The electrical wiring, computers, and any alternating current (AC) electrical appliances in our homes and commercial buildings create electromagnetic fields (EMF) – one component of the “smog” – even, in many cases, when nothing is turned on. The fields rapidly decrease with distance but appliances such as hair dryers and electric shavers, used close to the head, can give high exposures. Electric blankets and clock radios sitting beside beds produce even higher doses because people are exposed to them for many hours while sleeping. Those high tension wires that carry electricity through many neighborhoods are also culprits.

Radio frequency (RF) fields – yet another component of the “smog” – are emitted by microwave ovens, TV and radio transmitters, mobile phone masts, and cell phones themselves, as well as by wireless “smart meters” that are being installed in many houses, and by those wireless baby monitors that supposedly give new parents such peace of mind.

The idea of this dangerous “smog” used to be derided by many people. But many governments, researchers, and medical associations are now taking it seriously as a potential health danger. The WHO says that the smog could interfere with the tiny natural electrical currents that help to drive the human body. Researchers have begun to correlate RF exposure with diseases such as cancer, neurological disease, reproductive disorders, immune dysfunction, and electromagnetic hypersensitivity.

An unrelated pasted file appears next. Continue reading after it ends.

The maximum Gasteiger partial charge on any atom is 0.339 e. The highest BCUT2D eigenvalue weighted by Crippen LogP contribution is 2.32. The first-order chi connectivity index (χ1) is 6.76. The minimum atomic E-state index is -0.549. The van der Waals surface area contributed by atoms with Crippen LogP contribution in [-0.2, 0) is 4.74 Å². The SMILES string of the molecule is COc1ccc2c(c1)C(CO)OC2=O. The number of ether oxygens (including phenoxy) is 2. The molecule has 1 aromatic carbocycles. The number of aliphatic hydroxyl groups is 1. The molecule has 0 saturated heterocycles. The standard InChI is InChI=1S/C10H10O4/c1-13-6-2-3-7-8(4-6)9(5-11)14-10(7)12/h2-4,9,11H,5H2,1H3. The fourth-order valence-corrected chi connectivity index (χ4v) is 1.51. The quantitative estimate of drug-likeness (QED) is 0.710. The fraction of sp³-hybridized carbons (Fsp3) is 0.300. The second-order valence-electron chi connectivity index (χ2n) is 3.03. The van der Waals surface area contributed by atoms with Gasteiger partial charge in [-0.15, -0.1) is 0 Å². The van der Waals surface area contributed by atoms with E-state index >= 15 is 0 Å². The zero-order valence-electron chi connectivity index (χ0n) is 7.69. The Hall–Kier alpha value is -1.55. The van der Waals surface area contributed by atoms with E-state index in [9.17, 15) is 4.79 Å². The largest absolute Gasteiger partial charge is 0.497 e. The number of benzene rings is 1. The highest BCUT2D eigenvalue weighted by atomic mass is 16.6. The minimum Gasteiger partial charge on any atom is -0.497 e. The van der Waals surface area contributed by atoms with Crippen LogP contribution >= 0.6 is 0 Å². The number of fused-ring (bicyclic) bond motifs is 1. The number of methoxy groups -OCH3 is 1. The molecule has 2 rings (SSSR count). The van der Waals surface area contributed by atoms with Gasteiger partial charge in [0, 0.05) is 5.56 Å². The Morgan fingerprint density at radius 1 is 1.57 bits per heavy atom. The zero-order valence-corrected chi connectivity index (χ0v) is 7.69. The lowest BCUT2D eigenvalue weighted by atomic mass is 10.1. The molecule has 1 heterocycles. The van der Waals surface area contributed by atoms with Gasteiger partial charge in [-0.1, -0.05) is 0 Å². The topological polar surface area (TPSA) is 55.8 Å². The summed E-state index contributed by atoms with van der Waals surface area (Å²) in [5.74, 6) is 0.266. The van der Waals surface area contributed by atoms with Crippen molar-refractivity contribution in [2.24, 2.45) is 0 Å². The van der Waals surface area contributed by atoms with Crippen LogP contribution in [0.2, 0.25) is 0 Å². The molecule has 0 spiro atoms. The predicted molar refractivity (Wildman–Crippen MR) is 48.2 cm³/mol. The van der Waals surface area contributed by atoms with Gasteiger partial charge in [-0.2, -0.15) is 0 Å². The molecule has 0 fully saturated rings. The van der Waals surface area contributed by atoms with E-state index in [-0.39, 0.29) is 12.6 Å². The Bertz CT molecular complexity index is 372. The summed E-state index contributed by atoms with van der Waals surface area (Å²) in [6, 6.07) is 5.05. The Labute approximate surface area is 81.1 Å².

As far back as the 1950s, it was found that relocating asthmatics to areas of low electrical fields eliminated their symptoms. But it took until 1998 for an international panel of researchers meeting in Vienna, Austria – including a professor from Queens University in Canada and a representative from the U.S. Environmental Protection Agency – to agree that the biological effects from low-intensity exposures to EMF are well-established.